In an important milestone for fish breeding in the country, scientists have successfully bred cobia or Rachycentron canadum in captivity. This achievement opens a spate of possibilities for enterprising fishermen in coastal areas to breed the fish on a large scale.

This fast-growing species, locally known as Melagumeen, Mugga or black kingfish, can weigh up to 60 kg and fetch of about Rs. 300 a kg in the city, a scientist from the regional centre of the Central Marine Fisheries Research Institute (CMFRI) said. “It costs more than seer fish,” he said, adding that there was great demand for cobia in the local and international markets. Besides fast growth, the fish's adaptability for captive breeding, low cost of breeding, meat quality and high market demand make it an ideal species for aquaculture.

A CMFRI release said that the captive production of cobia is on the rise in Asian countries.

At the institute's Mandapam Regional Centre, CMFRI scientists stocked male and female cobia in separate cages, and introduced a select female and two males in a single tank. Of the resultant 21 lakh eggs, 19 lakh were fertilised. In mid-March, they had 15 lakh fry, which were stocked in 15 different tanks. Scientists reported on the CMFRI website that the fry had shown a good survival rate.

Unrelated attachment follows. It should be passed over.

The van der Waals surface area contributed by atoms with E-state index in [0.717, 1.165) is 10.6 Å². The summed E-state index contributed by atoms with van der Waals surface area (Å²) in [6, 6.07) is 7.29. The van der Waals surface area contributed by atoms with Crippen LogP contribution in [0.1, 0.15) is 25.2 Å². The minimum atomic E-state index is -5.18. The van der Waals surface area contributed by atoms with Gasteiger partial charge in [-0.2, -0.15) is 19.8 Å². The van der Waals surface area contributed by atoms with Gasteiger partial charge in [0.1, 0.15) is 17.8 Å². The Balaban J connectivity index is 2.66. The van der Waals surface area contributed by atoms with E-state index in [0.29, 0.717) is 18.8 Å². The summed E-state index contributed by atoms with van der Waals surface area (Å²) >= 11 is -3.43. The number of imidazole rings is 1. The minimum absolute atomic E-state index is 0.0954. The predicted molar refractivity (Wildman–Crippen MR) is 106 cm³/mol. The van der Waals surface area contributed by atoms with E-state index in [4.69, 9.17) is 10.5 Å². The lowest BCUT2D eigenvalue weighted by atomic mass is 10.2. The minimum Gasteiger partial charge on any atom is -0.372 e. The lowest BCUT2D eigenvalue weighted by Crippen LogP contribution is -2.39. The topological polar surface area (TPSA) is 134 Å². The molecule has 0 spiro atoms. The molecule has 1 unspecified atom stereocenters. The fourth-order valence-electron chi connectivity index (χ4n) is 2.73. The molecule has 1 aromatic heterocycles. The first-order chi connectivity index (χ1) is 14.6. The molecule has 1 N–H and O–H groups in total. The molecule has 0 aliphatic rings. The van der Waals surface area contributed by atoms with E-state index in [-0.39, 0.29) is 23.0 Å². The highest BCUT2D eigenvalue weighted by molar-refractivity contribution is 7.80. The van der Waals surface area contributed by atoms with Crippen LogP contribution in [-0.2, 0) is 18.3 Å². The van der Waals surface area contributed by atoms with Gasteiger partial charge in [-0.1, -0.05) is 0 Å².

The release said that the techniques for successful seed production would soon be standardised by the scientists. “The hatchery production of cobia fingerlings can pave the way for large-scale sea-cage farming of the species in the country.”

In other countries, family-owned cage farms and commercial cage farms breed cobia. It is cultured in offshore cages until they reach a marketable size of 6 to 10 kg. Family-owned farms use rectangular cages in the first and second nursery phases and transfer them to spherical cages having a diameter of 8 to 12.7 m, the CMFRI note said.

Following successful development of cobia culture in Taiwan, the activity has quickly gained popularity in southeast Asia, the Americas and the Caribbean region, the release added.

Global aquaculture of cobia has been increasing since 2003, especially in China and Taiwan. “The good flesh quality of the fish makes it one of the best species for future expansion of production. Its aquaculture combined with effective marketing can substantially enhance cobia production in future,” the release said.

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